Intercultural Communication

Course Website for Tunghai FLLD Seminar

Other reflections on today’s class activity?

Posted by thuicc on September 22, 2006

Below you can post any thoughts you have about today’s ‘mock’ intercultural activity.

One thing I thought of was in reaction to what Teresa and Rachel were saying about their experience trying to end the conversation. As you know from Speaking Naturally (actually, did you use that textbook in Freshman English?), preclosings are an important part of a conversation. They signal that the conversation is going to end. The “I’ll buy you lunch” series of exchanges is a kind of preclosing/closing. But Rachel didn’t know how to respond properly to that, so it made the conversation go on, rather awkwardly, it sounds.

This reminds me of something similar that happened to me a few years ago. My wife asked me to call some of her students (junior high-age kids) to give them a little practice talking to a “foreigner” on the phone. Most of the kids tried to get off the phone as quickly as possible, but one talked to me for a long time (about 20 minutes). When I wanted to get off the phone, I said to her, “Well, it’s been nice talking to you” as a preclosing. But she took it as a statement evaluating her conversation performance and responded, “Really? I was worried that my English wouldn’t be good enough….” So I had to respond by saying that her English was actually pretty good, and then she responded to that, and… Anyway, the point is that although her ability to talk in English was fine, she missed the “cultural cue” of a particular kind of preclosing.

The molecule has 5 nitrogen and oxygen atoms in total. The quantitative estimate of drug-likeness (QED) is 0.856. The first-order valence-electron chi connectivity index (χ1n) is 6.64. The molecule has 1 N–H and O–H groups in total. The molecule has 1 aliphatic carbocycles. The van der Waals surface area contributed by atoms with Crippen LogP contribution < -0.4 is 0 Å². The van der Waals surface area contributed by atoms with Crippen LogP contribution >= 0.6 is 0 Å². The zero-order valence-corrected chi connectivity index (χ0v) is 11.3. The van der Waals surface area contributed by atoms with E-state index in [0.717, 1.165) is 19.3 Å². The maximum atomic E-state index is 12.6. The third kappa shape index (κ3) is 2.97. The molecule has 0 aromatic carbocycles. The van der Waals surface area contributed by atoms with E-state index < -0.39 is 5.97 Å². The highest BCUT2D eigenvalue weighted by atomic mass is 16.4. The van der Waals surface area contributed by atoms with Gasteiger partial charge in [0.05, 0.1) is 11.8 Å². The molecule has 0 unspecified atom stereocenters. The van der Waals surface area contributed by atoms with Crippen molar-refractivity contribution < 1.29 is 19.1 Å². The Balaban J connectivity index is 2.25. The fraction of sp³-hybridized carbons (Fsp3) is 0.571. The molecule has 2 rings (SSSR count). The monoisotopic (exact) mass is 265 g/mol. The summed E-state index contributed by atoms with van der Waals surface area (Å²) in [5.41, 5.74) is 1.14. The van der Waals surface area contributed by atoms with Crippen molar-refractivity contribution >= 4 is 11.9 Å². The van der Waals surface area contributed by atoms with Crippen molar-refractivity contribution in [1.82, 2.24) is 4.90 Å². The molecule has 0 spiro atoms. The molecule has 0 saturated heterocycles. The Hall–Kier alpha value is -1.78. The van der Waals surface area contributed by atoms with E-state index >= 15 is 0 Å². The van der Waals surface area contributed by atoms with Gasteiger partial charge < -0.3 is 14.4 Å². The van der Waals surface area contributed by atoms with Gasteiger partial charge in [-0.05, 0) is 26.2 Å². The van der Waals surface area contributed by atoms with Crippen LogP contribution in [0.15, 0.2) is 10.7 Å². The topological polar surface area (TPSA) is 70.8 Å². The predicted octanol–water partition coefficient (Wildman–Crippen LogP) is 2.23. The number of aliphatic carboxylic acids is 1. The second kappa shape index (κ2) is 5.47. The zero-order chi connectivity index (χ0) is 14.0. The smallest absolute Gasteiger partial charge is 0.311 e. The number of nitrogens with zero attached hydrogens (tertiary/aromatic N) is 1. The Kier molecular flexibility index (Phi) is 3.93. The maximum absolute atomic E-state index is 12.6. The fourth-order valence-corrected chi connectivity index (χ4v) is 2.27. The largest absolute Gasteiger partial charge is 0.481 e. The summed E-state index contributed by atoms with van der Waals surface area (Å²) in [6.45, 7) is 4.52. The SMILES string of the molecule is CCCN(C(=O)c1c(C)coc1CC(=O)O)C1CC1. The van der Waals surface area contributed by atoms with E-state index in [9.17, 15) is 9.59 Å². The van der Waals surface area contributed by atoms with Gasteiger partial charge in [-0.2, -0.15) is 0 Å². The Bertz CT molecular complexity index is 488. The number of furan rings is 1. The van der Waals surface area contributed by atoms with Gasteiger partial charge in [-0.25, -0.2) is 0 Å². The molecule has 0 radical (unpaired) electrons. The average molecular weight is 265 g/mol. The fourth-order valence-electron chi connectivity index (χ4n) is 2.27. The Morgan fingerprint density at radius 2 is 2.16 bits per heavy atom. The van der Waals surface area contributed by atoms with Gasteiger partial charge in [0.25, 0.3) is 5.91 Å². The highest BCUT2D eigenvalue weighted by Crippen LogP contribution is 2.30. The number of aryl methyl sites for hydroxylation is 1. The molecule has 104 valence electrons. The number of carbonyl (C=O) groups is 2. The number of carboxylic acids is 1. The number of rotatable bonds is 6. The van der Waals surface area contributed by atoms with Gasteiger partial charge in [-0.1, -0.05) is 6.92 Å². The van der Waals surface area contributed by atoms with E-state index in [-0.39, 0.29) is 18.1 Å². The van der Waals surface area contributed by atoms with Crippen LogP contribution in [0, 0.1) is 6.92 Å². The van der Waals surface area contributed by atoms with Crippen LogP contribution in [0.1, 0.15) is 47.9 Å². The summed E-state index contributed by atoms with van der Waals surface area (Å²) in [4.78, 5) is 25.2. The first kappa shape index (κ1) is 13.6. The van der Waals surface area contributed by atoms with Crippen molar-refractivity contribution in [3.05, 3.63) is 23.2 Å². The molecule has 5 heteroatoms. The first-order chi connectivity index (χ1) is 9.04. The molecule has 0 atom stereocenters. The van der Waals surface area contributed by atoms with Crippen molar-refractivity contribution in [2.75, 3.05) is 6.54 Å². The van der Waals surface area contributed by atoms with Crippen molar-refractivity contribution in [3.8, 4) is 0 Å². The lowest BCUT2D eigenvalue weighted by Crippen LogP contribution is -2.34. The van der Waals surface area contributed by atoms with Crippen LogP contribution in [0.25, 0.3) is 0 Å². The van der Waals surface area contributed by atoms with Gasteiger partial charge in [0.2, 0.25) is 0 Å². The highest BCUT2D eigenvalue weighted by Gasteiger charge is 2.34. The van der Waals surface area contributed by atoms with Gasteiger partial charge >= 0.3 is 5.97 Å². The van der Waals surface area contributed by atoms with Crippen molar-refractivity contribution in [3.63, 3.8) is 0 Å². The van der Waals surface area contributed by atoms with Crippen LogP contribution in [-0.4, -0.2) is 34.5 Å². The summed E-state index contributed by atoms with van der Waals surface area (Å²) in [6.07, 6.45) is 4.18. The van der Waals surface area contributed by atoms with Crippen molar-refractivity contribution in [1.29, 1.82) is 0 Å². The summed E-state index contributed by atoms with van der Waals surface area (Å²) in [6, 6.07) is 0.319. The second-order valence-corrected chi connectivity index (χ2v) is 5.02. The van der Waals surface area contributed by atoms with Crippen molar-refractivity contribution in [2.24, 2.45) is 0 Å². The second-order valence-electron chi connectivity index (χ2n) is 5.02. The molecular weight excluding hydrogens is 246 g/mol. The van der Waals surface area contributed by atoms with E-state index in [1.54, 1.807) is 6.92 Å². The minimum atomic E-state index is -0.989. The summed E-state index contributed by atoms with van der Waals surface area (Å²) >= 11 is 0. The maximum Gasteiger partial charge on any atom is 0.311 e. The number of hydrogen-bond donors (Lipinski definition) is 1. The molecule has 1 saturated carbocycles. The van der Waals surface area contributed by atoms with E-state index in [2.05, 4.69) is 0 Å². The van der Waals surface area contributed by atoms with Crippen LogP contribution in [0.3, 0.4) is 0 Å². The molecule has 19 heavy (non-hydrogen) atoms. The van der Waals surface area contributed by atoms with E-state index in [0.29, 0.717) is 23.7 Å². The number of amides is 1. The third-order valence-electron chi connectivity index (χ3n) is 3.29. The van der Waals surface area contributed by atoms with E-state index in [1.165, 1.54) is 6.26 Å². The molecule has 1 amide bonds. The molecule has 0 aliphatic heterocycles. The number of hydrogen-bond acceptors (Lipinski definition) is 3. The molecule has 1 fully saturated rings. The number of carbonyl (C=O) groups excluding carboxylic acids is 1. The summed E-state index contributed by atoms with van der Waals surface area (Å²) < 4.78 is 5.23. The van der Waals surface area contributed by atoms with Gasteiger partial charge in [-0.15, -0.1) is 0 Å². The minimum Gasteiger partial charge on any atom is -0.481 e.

Any other thoughts or observations about today’s activity?

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4 Responses to “Other reflections on today’s class activity?”

  1. Rachel said

    I think sometimes stereotypes come from the misunderstanding of another culture. Last weekend, when watching Alice In The Wonderland on Disney channel, I found that Alice is actually experiencing different people from different cultural backgrounds. There are two characters having tea time (party) in the wood to celebrate ”Non-Birthday”! Of course, Alice doesn’t know what ”Non-Birthday Party” is at the beginning, and she also doesn’t know a taboo topic – cat, which is not supposed to be brougt up. Not until we be open-minded enough and learn to get involved in another culture can we really ENJOY them.

  2. thuicc said

    I never thought of “Alice in Wonderland” in terms of cross-cultural communication before, Rachel. Thanks for this comment!

  3. Weiting said

    I have met the same problem like-“Well, it’s been nice talking to you”
    Also, I have a question and example at the same time
    For example, some English native speakers meet each other and say “How do you do?” BUT without expecting the listener to answer it and walk away quickly. I was quite confused at the beginning, but then I started to imitate them. When I ran into my professors, I said “how do you do?” then continued my walking. But they looked shocked unlike my foreign friends. well…I was wondering maybe they get used to reply Chinese students’ “How do you do?” or what?

  4. thuicc said

    I was just telling my freshmen last week about how Americans (I don’t know about other English speakers) often say “How are you?” as a greeting and then don’t wait for much of an answer. I often say, “How’s it going?” to people but don’t wait too long. I don’t think I’d be surprised if a Chinese student said “How are you?” or “How’s it going?” to me and didn’t wait for me to tell him or her all my problems. (Of course, if the student ran away after asking, I’d probably feel a bit surprised… 😉 )

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